Lines That Tell The Way – Maps

Image Credit: Pixabay User Nemo, via CC

Since morning Mom and dad had been neatly hiding the clues all around the backyard and the house. Today was Easter and five of my closest friends were going to join me for Easter egg treasure hunt in the evening. I was to told to stay in my room until my parents were done. I did not mind it. I wanted the thrill of seeking the treasure with my friends.

Mom and Dad walked into my room just before noon. They told me that since my friends weren’t so familiar with the territory, they have made a map for the treasure hunt. This would help for all of us in efficiently finding hidden Easter eggs. The plan was perfect except for one thing. We were just a bunch of six year olds and did not know how to read maps.

Dad decided to ease my worry by telling me a little something about maps. I got excited to learn a new thing and then show it off to my friends. As usual, dad started from the very beginning. What are maps? Of course, I knew that much. I told him that the map is a drawing of an area of land or sea showing features like rivers, mountains, cities, roads, etc. Dad added that maps can be of vast areas like countries or can be of a much smaller areas like a neighborhood or even a house. The main purpose of the map is to tell us what lies where. Basically, a map gives us a sense of location and direction.

Map can be used to depict anything – a street, a country, a forest, even our solar system! In earlier times, maps were always used by sailors and travelers to keep a track of the directions. These maps were drawn on leaves, cloth or even egg shells! These days we have electronic maps. A person who makes maps is called a cartographer and art of map making is called cartography.

Dad then told me that the most common orientation of a map is that North is at the top of a map. This means that if you are moving in an upward direction on the map, you are moving in North direction in real. Many, but not all, maps are drawn to a scale. This means that the distance shown between two places on the map, isn’t the actual distance but still gives a fair idea of the distance between two places. Distances on maps are usually expressed as a ratio. For example, 1 cm on a map might be equivalent to 100 km in real. Then he said that in informal maps, like the one we have made for the treasure hunt, has not been drawn to scale. Dad also told that various features like mountains, rivers, volcanoes are represented on the map by conventional signs or symbols.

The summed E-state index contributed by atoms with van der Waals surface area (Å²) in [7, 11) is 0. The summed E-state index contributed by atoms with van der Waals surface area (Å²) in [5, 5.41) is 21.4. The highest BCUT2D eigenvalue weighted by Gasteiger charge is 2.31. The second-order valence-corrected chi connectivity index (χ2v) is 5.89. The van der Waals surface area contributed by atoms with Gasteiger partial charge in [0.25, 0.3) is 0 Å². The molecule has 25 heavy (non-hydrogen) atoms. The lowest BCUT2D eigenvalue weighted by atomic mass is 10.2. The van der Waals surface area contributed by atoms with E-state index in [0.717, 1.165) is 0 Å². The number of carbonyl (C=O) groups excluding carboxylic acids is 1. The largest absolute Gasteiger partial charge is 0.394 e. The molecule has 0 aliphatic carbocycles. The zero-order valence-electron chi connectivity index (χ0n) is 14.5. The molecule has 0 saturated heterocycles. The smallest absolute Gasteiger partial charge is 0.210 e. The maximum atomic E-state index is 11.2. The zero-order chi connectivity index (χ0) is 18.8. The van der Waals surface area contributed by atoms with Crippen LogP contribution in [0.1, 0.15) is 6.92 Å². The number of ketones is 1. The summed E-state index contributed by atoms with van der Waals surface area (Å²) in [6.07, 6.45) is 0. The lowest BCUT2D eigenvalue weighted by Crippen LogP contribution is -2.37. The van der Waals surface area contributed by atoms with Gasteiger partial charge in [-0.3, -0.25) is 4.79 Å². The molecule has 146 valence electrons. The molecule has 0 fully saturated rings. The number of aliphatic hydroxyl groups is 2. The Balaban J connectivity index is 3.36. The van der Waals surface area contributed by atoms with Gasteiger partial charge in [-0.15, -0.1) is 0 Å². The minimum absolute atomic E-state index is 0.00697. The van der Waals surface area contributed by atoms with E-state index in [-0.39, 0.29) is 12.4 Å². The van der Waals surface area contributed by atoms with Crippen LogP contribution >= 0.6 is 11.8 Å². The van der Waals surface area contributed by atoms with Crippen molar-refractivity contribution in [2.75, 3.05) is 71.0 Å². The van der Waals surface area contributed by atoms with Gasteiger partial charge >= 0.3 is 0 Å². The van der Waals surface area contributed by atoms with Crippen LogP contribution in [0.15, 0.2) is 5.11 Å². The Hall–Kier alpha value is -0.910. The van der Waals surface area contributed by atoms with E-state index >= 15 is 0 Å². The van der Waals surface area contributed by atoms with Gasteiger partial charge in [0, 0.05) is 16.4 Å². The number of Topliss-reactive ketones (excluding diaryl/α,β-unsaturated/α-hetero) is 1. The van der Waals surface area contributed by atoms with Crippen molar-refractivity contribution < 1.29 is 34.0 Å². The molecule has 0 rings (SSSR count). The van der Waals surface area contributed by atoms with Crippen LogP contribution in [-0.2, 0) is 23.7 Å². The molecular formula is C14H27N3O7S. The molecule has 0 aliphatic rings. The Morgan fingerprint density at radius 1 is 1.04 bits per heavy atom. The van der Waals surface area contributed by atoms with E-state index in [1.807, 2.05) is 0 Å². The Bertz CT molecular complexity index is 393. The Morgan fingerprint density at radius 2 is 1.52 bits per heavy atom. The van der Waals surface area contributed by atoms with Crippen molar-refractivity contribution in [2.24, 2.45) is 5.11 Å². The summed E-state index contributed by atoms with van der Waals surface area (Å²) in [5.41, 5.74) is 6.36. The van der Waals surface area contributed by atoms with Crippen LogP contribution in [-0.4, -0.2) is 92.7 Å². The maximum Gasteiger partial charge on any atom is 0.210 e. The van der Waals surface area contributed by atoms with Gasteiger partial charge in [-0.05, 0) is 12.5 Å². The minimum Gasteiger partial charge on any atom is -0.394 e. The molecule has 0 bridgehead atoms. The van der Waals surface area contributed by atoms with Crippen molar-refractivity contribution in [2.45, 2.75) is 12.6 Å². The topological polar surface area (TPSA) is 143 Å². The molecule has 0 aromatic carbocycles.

In the evening, one by one all my friends arrived. We were handed the map of my house and yard. I unrolled the map and told my friends about how should we read the map. It wasn’t tricky at all ! There was a start sign on the map. We had to start from where the rose bushes in the yard were. We rushed and eagerly gathered there. There were numbers written around the hiding sites, and the arrows were drawn for directions to follow. We all gazed at the map for a minute, looked up and then ran. We exactly knew what we had to do. The first arrow lead us behind the shed. There was number “1” written there. We rolled and kept the map aside and started looking for the eggs. After about 20 minutes of craziness, we found the five eggs hidden in the holder where paint brushes were kept. We proudly collected them in our basket.

It was turning out to be a super fun evening. All my friends loved the idea of following the map for the treasure hunt. It was time to follow another arrow in order to find the next prize.

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